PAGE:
One of the benefits of playing links golf in Ireland is that I can play pretty much all year round. On the downside, however, is that I play a lot of my golf in wind and rain. There is nothing more miserable than the feeling of being cold and wet. So having the right gear on is essential. Just ask the 2010 U.S. Ryder Cup team who played in Scotland with their now infamous porous wetsuits.

When the game of golf first began, golfers wore heavy tweed jackets and moleskin trousers. If it rained, these provided initial protection and warmth but eventually soaked up the water and became heavy and extremely restrictive. But back then men were men. Technology and fashion improved over the years to the ‘Norfolk’ jacket in the 1920s to the water resistant ‘Eisenhower’ jackets of the 1940s that were more conducive to the golf swing because of the roomy shoulder fit and the snug waistband. In the 1950s post- period, newer and lighter materials were developed using plastic derivatives like PVC. They gave a level of protection from the elements but they were unable to breath, meaning golfers sweated buckets. The material was also very restrictive and uncomfortable to wear. Remember the times when Arnie or Jack needed a big drive and they would remove their jackets?

Gore-Tex was invented in 1969 as a waterproof, breathable, lightweight fabric membrane able to repel liquid water while allowing water vapor to pass through making it perfect for all-weather use. It was quickly adopted into the outdoor clothing market and golf took a fair share of that. These days the ultra-thin material used in wetsuits provide ultimate protection and comfort. You hardly know you are wearing a suit that is keeping you dry and warm.

Golf Apps

OK, so this is closely connected to the computer and optics related stuff, but in fact I think it rightly deserves a place. Mobile devices and apps have revolutionized how we think and act about golf. Youtube has an abundance of golf instruction available as do a bunch of other golf web-sites. You can now film yourself on your smart phone and an app will tell you what you are doing wrong. You can book a tee time, watch a tournament or shoot the breeze with like-minded folks on forums from a mobile device. You can check the weather before your round, your exact handicap, buy and sell equipment and download the GPS coordinates for courses you want to play. And you can do it quickly and easily from the comfort or your armchair. I can only see this trend continuing.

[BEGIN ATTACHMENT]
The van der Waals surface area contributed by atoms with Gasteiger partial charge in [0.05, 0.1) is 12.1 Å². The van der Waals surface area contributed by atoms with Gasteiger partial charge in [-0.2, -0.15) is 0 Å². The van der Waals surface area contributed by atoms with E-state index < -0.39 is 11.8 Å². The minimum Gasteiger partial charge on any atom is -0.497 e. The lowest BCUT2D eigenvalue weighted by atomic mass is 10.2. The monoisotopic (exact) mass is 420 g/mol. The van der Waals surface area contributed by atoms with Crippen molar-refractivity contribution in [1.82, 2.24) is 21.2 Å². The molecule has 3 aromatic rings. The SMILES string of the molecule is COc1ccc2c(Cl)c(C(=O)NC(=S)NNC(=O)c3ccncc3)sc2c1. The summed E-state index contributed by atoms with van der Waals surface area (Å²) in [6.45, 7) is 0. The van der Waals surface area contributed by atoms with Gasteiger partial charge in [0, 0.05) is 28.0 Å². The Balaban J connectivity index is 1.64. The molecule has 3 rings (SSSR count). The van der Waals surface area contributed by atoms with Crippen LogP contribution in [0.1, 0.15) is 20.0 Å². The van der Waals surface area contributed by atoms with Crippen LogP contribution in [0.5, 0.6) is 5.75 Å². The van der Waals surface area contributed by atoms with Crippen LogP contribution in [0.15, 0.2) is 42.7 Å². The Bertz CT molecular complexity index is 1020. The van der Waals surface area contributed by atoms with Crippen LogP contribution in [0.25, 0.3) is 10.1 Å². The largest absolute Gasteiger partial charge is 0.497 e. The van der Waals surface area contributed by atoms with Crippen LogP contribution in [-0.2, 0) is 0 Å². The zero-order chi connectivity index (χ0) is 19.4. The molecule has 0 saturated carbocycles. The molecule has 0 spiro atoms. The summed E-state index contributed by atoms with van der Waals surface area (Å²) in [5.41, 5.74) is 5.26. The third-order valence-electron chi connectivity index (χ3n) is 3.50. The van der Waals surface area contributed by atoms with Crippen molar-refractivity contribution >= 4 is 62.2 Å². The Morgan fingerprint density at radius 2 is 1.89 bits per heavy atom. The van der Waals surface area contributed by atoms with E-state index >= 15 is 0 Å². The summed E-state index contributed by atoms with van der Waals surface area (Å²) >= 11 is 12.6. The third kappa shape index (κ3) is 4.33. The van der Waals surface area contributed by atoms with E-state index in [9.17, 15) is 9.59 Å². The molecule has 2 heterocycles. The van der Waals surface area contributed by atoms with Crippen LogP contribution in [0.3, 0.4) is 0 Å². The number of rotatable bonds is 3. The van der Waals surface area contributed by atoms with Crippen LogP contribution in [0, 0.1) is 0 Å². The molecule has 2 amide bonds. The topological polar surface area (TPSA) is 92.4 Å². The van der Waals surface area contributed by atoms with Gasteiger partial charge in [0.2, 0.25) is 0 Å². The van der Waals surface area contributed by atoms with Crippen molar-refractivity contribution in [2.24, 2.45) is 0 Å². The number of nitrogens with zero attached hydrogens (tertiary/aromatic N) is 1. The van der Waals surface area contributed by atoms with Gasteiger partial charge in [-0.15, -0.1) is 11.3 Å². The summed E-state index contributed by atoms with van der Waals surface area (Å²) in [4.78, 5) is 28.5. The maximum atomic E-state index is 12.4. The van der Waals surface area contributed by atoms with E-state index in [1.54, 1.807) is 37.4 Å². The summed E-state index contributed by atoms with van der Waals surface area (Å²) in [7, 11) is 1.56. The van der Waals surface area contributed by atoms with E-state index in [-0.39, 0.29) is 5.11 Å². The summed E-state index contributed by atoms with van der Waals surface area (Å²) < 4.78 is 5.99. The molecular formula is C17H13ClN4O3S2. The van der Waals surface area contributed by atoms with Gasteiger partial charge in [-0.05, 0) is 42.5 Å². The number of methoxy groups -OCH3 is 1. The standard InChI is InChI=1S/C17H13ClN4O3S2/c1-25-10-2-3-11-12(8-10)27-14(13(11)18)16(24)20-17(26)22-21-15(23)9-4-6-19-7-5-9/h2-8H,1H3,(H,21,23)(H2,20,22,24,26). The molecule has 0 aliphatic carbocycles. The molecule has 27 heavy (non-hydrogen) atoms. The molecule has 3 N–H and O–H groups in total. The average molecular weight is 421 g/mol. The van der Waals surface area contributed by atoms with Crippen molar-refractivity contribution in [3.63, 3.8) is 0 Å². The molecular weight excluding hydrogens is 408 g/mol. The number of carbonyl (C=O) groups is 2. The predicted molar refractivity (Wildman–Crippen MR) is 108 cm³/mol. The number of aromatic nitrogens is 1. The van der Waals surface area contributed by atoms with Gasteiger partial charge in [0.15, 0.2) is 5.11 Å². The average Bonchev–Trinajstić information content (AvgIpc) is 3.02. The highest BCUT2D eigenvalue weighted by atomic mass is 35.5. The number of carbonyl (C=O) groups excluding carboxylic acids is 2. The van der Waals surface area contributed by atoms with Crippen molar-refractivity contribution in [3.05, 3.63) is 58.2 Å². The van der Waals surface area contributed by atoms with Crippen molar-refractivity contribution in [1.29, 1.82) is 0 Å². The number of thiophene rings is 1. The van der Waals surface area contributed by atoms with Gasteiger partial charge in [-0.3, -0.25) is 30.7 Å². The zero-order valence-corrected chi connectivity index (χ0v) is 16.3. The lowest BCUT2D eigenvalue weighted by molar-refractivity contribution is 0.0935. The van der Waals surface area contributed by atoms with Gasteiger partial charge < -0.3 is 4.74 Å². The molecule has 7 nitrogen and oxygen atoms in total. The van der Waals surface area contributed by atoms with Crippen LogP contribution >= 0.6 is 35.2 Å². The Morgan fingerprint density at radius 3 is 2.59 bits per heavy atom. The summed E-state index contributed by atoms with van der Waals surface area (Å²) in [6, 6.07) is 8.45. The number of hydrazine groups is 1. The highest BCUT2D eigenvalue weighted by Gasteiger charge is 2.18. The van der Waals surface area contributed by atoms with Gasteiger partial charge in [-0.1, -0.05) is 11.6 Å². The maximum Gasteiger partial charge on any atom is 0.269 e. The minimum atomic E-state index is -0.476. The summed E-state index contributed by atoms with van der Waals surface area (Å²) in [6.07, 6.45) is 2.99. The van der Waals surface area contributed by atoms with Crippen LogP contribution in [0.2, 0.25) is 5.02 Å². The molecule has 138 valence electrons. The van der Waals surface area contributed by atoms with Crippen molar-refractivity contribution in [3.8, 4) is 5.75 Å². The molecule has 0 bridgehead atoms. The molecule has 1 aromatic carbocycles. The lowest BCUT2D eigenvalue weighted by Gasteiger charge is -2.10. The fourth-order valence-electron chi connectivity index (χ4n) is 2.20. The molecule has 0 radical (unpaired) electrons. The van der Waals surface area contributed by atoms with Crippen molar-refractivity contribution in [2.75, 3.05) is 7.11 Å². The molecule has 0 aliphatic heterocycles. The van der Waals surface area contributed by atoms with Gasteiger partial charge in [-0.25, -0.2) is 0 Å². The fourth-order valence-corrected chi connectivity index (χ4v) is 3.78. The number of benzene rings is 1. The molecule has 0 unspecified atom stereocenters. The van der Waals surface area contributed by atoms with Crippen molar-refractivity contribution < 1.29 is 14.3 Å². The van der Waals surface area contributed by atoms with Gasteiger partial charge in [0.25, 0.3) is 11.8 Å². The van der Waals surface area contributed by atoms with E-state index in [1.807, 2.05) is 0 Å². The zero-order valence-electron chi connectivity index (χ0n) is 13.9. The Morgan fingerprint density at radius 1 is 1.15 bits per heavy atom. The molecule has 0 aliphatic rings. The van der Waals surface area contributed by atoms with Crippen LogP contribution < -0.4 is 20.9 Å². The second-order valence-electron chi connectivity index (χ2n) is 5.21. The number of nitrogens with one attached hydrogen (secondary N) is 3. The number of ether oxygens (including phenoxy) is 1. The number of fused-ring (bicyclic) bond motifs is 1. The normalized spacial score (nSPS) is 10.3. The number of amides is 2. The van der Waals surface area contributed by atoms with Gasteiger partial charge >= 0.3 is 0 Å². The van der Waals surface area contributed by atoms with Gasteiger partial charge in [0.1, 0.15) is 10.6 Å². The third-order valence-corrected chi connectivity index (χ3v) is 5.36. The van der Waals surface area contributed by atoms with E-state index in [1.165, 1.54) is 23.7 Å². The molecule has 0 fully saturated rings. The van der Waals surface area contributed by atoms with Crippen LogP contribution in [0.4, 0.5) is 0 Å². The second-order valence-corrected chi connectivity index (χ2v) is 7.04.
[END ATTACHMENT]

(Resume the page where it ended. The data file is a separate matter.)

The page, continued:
The Golf Shoe

Back in the days of yore, golfers wore heavy boots to tramp round the links. These transformed over the ensuing decades into leather shoes with metal spikes and for a long time golfers put up with these leather brogues including the tongues. It was only in the last thirty or so years that the golf shoe has been transformed. Using high-tech materials, computer design and input from other sports, the golf shoe has now turned into a ultra-supportive, light, waterproof but breathable fashion statement. The metal spikes have been replaced with a variety of grip options from cleats through to dimples. Marketing people have found a way to get into our heads that the shoe’s performance can be optimized to provide stability and balance shaving untold shots off our scores. What I can tell you is that thirty years ago a pair of leather shoes took about a week to wear in, overcoming painful blisters and rubbing, they were not waterproof and usually weren’t the most comfortable shoe you possessed. Recently, I got a new pair of shoes which were like wearing slippers. They are light, waterproof and look great.

So there you have it: my top ten. I’m sure I have missed a few, or perhaps not argued my case decisively enough. So please join in the debate and enlighten us.